In the Policy Debate

Jan 28 2022
By Amaney Jamal, Dean

Dear SPIA Community,

While a new year brings fresh optimism and opportunity, it also brings a sober reality. Our world is two years into a pandemic that has worsened major policy challenges and caused new inequities to emerge. This unique moment is one of the top reasons I wanted to lead SPIA. Now, perhaps more than ever, our community can help to enact meaningful change.

To do so, we need to make sure SPIA is in conversation — with policymakers, advocates, communities, and individuals on the ground.

Our world-class faculty are researching the root causes for challenges ranging from sea-level rise to maternal mortality and proposing effective solutions. I will be striving to create connections and open channels so they can share their findings and expertise with policymakers directly.

We’re just getting started, but I’m energized by the new opportunities already underway. Since becoming dean, I’ve met with members of Congress from both sides of the aisle, listening to their priorities, introducing them to faculty whose research can inform sound policymaking, and discussing the creation of new events and opportunities for students.

For example, following a conversation with Congressman Raja Krishnamoorthi ’95 (D-IL 8th District), Professor Steven Redding met with his legislative staff to discuss supply chain disruptions, related economic forces, and policy implications. I’m grateful to our partners in Princeton’s D.C.-based Office of Government Affairs for co-organizing this briefing. I am eager to foster many more conversations between our experts and policymakers at all levels of governance!

Our students undertake a rigorous quantitative curriculum; I am aiming to supplement their classroom learning with personal conversations and small-group trainings with current policy leaders.

Many of our undergraduate and graduate students are interested in refugee and asylum policy. Through a partnership with Princeton’s Office of Religious Life, a small group of SPIA students will meet Afghan guests currently housed at Joint Base McGuire-Dix-Lakehurst (Fort Dix). I’m really looking forward to leading a roundtable discussion with the guests, who will share their personal experiences and insights with us. This event will be the launching point for an ongoing tutoring opportunity for students at Fort Dix in February and March.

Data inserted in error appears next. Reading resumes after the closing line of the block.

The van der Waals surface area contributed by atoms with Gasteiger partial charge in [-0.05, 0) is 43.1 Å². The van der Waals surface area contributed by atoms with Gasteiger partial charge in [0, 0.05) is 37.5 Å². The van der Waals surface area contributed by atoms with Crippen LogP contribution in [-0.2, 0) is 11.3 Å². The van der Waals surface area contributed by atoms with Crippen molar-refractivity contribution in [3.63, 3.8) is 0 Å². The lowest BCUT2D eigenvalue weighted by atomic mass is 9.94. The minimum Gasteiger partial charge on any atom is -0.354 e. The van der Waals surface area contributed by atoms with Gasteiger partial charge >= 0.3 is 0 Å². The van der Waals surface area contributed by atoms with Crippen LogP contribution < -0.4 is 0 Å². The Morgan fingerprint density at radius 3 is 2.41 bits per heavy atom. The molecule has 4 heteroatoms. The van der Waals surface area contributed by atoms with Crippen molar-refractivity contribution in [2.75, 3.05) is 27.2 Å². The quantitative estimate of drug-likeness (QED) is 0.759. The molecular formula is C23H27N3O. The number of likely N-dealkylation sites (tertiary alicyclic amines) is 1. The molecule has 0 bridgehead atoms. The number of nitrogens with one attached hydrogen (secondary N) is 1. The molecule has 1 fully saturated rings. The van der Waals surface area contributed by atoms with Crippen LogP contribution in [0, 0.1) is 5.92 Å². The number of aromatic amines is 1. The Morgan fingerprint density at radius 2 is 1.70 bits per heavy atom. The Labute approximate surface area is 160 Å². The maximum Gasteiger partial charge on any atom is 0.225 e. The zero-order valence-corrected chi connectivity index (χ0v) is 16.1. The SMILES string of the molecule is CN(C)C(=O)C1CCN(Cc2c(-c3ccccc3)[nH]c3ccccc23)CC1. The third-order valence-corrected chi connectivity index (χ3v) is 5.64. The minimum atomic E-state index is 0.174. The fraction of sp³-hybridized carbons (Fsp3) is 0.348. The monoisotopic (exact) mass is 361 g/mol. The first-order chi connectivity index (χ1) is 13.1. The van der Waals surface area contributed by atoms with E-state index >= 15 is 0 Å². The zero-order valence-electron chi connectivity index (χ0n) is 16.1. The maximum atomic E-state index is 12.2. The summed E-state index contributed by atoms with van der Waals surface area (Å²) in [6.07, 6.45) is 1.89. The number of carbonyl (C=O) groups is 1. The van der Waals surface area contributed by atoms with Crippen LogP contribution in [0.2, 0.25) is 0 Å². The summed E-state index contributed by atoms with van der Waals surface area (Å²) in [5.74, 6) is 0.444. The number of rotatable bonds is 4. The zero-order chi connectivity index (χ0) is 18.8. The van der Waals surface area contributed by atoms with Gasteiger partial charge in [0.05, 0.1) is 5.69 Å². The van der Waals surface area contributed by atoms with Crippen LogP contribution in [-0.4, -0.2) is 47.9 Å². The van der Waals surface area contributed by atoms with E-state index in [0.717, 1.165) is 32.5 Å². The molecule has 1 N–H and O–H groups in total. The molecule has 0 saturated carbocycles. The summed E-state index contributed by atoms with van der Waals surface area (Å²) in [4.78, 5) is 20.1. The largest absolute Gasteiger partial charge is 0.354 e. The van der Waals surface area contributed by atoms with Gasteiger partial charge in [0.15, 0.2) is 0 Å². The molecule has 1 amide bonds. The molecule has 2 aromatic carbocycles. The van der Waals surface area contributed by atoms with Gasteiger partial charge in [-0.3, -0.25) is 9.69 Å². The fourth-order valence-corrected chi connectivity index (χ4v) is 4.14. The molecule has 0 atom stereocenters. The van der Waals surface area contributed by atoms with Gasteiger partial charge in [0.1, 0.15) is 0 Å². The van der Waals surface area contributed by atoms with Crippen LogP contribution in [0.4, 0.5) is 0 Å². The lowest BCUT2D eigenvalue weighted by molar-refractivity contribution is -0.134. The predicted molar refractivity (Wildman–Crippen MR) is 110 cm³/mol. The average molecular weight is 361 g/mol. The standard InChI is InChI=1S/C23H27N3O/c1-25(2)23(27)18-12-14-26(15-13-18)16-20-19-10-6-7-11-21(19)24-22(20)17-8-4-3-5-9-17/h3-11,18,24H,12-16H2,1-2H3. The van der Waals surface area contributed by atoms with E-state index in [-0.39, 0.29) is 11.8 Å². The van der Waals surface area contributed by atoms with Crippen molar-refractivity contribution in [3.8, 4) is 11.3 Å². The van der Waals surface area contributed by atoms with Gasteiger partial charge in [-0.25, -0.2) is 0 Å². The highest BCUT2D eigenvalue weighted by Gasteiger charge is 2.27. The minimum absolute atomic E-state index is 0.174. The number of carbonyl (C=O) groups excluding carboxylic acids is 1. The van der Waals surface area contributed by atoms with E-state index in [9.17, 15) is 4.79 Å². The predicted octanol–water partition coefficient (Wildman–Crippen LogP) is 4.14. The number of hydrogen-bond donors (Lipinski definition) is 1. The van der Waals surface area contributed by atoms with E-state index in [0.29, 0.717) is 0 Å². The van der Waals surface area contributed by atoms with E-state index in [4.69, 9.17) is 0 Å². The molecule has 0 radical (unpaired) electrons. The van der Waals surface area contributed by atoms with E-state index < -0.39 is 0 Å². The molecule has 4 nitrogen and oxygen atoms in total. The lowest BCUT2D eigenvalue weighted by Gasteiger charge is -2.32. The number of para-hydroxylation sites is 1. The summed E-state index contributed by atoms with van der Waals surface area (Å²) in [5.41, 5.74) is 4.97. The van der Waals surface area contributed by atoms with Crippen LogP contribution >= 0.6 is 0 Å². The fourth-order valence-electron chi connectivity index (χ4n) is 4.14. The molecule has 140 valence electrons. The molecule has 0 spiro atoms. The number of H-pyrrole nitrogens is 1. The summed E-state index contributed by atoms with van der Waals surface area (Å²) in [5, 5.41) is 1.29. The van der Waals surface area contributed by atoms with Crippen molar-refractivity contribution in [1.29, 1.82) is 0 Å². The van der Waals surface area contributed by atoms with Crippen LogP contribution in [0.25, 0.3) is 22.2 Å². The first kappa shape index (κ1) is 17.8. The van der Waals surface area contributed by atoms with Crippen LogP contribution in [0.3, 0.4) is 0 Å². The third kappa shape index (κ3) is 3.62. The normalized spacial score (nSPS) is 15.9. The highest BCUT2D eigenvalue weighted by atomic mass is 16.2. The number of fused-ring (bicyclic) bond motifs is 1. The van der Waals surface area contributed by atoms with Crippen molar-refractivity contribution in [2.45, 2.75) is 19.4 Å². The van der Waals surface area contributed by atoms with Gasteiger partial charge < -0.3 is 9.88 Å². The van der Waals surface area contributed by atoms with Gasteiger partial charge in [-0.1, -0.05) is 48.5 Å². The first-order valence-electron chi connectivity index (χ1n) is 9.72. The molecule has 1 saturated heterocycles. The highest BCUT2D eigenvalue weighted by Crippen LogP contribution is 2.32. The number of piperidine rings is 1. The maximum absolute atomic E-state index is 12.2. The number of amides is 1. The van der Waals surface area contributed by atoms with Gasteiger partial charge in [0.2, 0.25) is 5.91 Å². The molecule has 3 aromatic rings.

Our alumni are top leaders in the public sector, and I’m planning to collaborate with them to create professional development opportunities and career pathways for current students.

We’re working with SPIA alum Kiersten Todt ’94, chief of staff at the Cybersecurity & Infrastructure Security Agency (CISA), on workforce development and cultivating new opportunities for young talent from SPIA to rotate inside and outside of CISA and other agencies. Our joint goal is to create another access point to public service, especially for our undergraduate population. Todt’s team will attend Princeton’s Spring 2022 Career Fair (virtually) on Feb. 18, and Todt will discuss her career trajectory and work at CISA in an upcoming episode of our #Changemakers podcast.

As a policy school, our voices matter. I encourage all of us at SPIA to participate in policy-relevant conversations, both formal and informal.

We all have our eyes on current events, and should feel empowered and safe to raise our voices and to engage in respectful debates. It’s important that we ask ourselves difficult questions, and we listen to and consider a variety of analyses. Some of the best ideas about moving societies forward have come out of universities such as the one we call home. We’re working hard to ensure that SPIA remains an internationally recognized voice in policy conversations, and if you have a connection to someone in the policy world we should engage with, don’t hesitate to reach out to my office.

Warmly,

Amaney Jamal, Dean